ATLANTA — Nine minutes, 28 seconds.
Jordan McRae's 3-pointer with 2:48 remaining ended such a drought without a field goal for the Tennessee Volunteers. It also tied the game at 49-49 and revived the Vols after Jeronne Maymon's technical and eventual fouling out put top-ranked Florida in control late.
Then, the Gators slid the lid over the basket for good.
The Vols sputtered to 14 second-half points and fell to top-ranked Florida, 56-49, Saturday afternoon in the SEC tournament semifinals at the Georgia Dome.
After a double-digit first-half lead put Florida's now 25-game win streak in jeopardy, the Vols and head coach Cuonzo Martin "just came up short" of a marquee victory and a spot in the SEC championship game.
"Our guys, we felt like we came into the game ready to win the game," Martin said, "we just came up short. The two best defensive teams in the league, and they made the plays down the stretch."
McRae led the Vols with 15 points, while Jarnell Stokes and Maymon combined for 23 points and 16 rebounds before the latter big man fouled out on a game-defining play.
At the 4:39 mark of the second half, with UT in the midst of its near-10-minute field goal drought, Maymon was called for a personal foul. In disagreement, he pumped his fist in frustration at referee Pat Adams.
Adams' questionable whistle and subsequent T-ing up of Maymon gave Florida four free throws, which it hit all of despite going 1-of-7 from the line up to that point.
The sixth and final lead change of the game proved too much for Tennessee to overcome.
"We talked about it before the game — the team that makes the plays down the stretch (will win)," Martin said. "Unfortunately for us, some costly technical fouls probably shifted the game."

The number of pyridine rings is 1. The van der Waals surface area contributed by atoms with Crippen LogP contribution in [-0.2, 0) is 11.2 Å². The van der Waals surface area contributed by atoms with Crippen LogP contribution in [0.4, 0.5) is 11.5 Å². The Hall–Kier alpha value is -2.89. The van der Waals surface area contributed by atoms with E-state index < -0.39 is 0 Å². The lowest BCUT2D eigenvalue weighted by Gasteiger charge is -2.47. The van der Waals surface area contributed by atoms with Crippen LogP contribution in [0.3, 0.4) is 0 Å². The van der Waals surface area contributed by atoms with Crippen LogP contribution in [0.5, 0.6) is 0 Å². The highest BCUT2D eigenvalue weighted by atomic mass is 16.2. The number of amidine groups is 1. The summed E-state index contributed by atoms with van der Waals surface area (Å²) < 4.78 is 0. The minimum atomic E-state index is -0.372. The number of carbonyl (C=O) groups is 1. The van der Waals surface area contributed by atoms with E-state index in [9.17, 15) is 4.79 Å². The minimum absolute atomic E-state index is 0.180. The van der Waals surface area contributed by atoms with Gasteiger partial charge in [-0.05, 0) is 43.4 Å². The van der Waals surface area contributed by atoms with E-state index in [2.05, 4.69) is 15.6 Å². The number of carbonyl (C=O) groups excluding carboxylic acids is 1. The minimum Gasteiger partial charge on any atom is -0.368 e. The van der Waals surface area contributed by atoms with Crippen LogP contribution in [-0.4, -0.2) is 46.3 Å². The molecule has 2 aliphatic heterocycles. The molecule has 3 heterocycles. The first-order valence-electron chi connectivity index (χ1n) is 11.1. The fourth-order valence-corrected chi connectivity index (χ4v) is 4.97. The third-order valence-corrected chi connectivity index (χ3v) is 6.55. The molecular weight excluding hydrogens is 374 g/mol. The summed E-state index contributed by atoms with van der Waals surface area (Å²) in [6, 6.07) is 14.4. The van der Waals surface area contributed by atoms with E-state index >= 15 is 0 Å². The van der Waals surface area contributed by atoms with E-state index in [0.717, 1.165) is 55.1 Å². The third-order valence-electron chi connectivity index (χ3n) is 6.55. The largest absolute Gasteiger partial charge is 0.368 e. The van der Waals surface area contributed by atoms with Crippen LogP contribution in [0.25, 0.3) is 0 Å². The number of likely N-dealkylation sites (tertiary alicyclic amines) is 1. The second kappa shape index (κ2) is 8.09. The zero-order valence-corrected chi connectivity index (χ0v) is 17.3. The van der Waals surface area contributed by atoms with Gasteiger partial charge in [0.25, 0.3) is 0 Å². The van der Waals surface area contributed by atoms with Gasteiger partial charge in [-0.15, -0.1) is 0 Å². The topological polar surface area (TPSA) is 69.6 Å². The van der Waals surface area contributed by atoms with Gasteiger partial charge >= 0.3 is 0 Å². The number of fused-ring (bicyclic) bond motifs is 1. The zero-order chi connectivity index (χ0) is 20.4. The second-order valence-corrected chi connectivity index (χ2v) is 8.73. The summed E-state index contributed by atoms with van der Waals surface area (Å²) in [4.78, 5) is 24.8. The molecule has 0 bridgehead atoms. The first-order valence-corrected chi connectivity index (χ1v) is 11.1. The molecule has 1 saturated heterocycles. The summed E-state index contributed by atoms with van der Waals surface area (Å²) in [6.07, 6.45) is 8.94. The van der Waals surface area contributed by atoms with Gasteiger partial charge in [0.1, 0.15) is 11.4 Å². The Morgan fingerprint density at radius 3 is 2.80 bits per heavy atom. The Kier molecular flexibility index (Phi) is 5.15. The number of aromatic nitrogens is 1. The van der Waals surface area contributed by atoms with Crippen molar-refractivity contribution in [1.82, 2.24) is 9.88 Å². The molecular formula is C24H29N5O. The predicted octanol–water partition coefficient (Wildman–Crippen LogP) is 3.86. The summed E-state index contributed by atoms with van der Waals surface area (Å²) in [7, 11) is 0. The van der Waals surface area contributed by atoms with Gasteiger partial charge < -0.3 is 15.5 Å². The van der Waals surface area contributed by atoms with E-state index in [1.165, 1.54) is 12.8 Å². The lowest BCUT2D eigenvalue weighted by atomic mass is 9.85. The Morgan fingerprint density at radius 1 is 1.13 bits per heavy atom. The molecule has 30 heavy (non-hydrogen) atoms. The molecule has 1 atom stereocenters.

The Vols looked poised to make a statement early. They took the lead at the 13:31 mark of the first half, holding the Gators without a field goal for a near five-minute mark and convincingly grabbing the game's momentum.
Tennessee even pushed its lead over the nation's top-ranked team to double digits before Scottie Wilbekin nailed a 3-pointer at the halftime buzzer to make it 35-28 Tennessee.
In an instant, though, the second half became a barnburner.
Florida retook both the lead and momentum just five minutes into the final period, but the Vols didn't croak. UT answered right back, taking a 43-38 lead after a 6-0 run that culminated in a Stokes layup.
That would be the last Tennessee field goal until McRae's late three.
"In my opinion, they're the best defensive team in the country," Martin said. "And I've seen a lot of teams and watched teams from afar, but they're probably the best in the country."
Martin's claim was justified in the final frame by Florida, who held the Vols to just 5-of-20 shooting in the second half after they shot 53.8 percent (14-of-26) in the first half.
Florida forward Patric Young, who scored a game-high 16 points, just had a feeling.
"I could just feel like an inner sense that they were going to have a difficult time scoring," Young said. "Especially seeing Scottie (Wilbekin), how he was guarding McRae and how fast our double teams were coming in the post.
"So we were just handling them really well and it resulted in that span of them not scoring."
Despite the Vols' shooting woes in the second half, they were right there thanks to the early success and their own defensive intensity. They never trailed by more than four until the final 15 seconds.
But a game that was up for grabs, just like when the Vols lost to Florida at home on Feb. 11, went the way of the nation's No. 1 team.
"I thought the game really could have gone either way," Florida head coach Billy Donovan said. "And I think the game could have gone either way in Knoxville, as well."
The Vols will now wait to see if their name is called on Selection Sunday. The five-game win streak UT took into Saturday's game, along with a tough-nosed performance against Florida, looks to have the Vols in position for Martin's first NCAA tournament appearance.
Stokes, along with the rest of the Vols, feels like that shouldn't even be in question. But that doesn't make the agony of Saturday's defeat any more bearable.
"I felt like the statement was already made coming into this game," Stokes said. "I really wanted this win, and I felt like we were right there and just didn't make plays down the stretch like we usually do."